Have you ever seen someone deadlifting and watched them jerk the bar off the floor? They’re getting set up to pull, then they take all the tension out of their body, essentially making themselves a wet noodle.
Then, they jerk their body into full tension while simultaneously trying to pull a massive amount of weight off the floor.
The same rule applies for lifting heavy weights. If you don’t have full body tension and ‘take out the slack’, you’re setting yourself up to ‘pop’ something out of place.
That bumper will be your spine, and you’ll be crumpled on the floor if you’re not careful.
Here’s a video about deadlifts (because we all like deadlifts), where I talk a lot about creating and maintaining tension. Plus, if you look real close, you can see a real poor attempt at a mustache.
Breathe and Brace
A lot of my clients look at me funny when I start them off with breathing drills.
“Dude, I know how to breathe. Let’s lift some heavy shit.”
But, in reality, if you don’t know how to properly brace your abs, then your lower back will constantly be at risk of some serious pain, especially if you like to go heavy.
So, let’s learn how to brace.
I would say this is a bit of a process, but it really depends on the person. The bracing sequence clicks right away for some, and leaves others looking at me like I have two heads.
The first step is learning how to use your diaphragm to breathe.
You can check out the full article I wrote RIGHT HERE.
Now, let’s layer some bracing on top of that.
Bracing is all about creating maximum tension from your ribcage to your pelvis. I like to call this area the canister and think of it like a can of food. That can needs pressure on all sides to stay intact, just like your core.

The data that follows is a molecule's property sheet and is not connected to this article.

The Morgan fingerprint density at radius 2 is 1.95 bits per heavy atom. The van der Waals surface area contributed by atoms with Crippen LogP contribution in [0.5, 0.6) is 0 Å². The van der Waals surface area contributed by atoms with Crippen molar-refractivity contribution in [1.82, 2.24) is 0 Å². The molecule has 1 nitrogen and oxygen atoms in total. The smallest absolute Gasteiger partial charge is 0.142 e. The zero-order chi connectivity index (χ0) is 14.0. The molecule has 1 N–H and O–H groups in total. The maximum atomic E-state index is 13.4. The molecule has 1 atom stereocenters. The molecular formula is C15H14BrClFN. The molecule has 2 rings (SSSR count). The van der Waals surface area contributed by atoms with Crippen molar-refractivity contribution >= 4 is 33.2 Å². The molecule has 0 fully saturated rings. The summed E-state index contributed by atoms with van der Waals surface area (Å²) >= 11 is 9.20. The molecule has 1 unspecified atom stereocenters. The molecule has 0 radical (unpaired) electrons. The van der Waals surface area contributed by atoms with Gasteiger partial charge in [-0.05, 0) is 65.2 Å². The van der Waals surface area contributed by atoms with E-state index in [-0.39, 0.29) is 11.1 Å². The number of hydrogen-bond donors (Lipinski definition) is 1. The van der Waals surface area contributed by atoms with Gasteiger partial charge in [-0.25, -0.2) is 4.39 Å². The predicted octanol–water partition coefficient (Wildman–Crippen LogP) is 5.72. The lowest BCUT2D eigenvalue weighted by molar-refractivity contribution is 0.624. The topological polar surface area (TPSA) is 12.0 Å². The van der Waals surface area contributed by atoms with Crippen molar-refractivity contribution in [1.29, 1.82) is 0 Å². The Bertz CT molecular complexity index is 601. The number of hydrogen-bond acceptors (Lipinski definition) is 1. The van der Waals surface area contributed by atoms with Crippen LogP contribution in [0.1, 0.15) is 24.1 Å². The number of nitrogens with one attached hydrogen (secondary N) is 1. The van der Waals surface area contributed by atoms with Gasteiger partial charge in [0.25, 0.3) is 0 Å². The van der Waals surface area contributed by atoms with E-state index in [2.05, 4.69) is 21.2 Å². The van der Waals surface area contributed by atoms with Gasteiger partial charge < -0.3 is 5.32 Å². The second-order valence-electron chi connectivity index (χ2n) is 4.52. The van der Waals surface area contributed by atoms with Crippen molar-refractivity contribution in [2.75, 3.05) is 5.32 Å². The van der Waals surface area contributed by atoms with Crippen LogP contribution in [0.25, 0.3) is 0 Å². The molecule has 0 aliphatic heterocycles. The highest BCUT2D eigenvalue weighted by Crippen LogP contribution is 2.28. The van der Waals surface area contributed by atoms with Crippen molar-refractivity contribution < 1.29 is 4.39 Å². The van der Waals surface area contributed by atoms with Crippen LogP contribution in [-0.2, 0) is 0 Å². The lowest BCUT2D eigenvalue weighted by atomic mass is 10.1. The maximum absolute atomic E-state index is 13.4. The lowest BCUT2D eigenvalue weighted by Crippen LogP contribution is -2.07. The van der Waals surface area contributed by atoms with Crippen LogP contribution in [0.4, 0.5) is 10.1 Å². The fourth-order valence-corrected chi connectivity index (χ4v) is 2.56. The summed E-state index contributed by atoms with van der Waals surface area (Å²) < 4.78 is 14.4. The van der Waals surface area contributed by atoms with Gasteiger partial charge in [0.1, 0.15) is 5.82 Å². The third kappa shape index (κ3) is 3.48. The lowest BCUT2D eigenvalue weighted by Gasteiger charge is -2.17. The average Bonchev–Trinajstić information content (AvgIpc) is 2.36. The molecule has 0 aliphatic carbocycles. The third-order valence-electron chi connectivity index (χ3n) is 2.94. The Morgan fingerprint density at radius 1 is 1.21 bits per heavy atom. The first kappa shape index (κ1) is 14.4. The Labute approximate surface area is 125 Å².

To brace effectively, think of first bracing yourself for an MMA-inspired gut punch. Then, you’re going to use your diaphragm to breathe into your belly.
Ideally, your belly will look like you’re trying to pop a belt right off your body.
Adding More Layers
Okay, now that we can squat, pull and press with our belly braced and intact, let’s talk about tension in other areas.
Two majors joints control most of the tension in our body when we’re lifting. Our shoulders and hips hold the key to reducing knee, ankle and elbow injuries and slapping more weight on the bar.
Packing the Lats: The Key to Happy Shouldys
When we’re talking about tension, the lats play a massive role in stabilizing not only the shoulder but the entire posterior chain.
We’ll get to lower body tension in a second, but the lats span so widely across the back, they are responsible for tension right down to the lower back.
Some cues I like to use to get clients to set up properly are:
- Pull the shoulderblades into the back pockets
- Pretend there’s a $100 bill in your armpit and don’t let me pull it out
- Get proud
- Take the slack out of the bar
- Pull the bar apart (when rowing or benching) and pull the bar towards you (when deadlifting)
Some great ways to practice this without hundreds of pounds on the bar include:
Pulling the Floor Apart: The Secret Sauce of Hip Happiness
I love initial assessments with new clients, especially more advanced lifters who have lifted on their own for some time.
After going through a questionnaire and using the plank to create context for everything else, we’ll move to squats.
I start with your basics; feet shoulder-width apart, toes pointed forward or slightly angled; then I drop it on them.
“Now, I want you to pull the floor apart and tell me what you feel.”
After some interesting facial expressions, they often point to their glutes with intrigue as to what the hell is going on.
This blossoms even more when I have them squat with tension in their hips and they feel stable – like they could squat a house.
This cue goes for deadlifts and any other lower body movements you have in mind.
Even when cueing single leg exercises such as lunges and single leg deadlifts, I constantly talk about keep the knee over or outside your shoelaces and keeping your weight on the outside edge of the foot.
Some great movements that will help this process include the following:
Adding Bands to the Knees
Band Hip Abductions
So, if you want to lift more weight, stay injury-free and generally get more jacked-er; then tension will be your friend.
Start with a solid foundation – bracing your core, then layer on some shoulder and hip tension. It will take some time to get used to, but you can rest assured your body will thank you for it.
Yours in tension,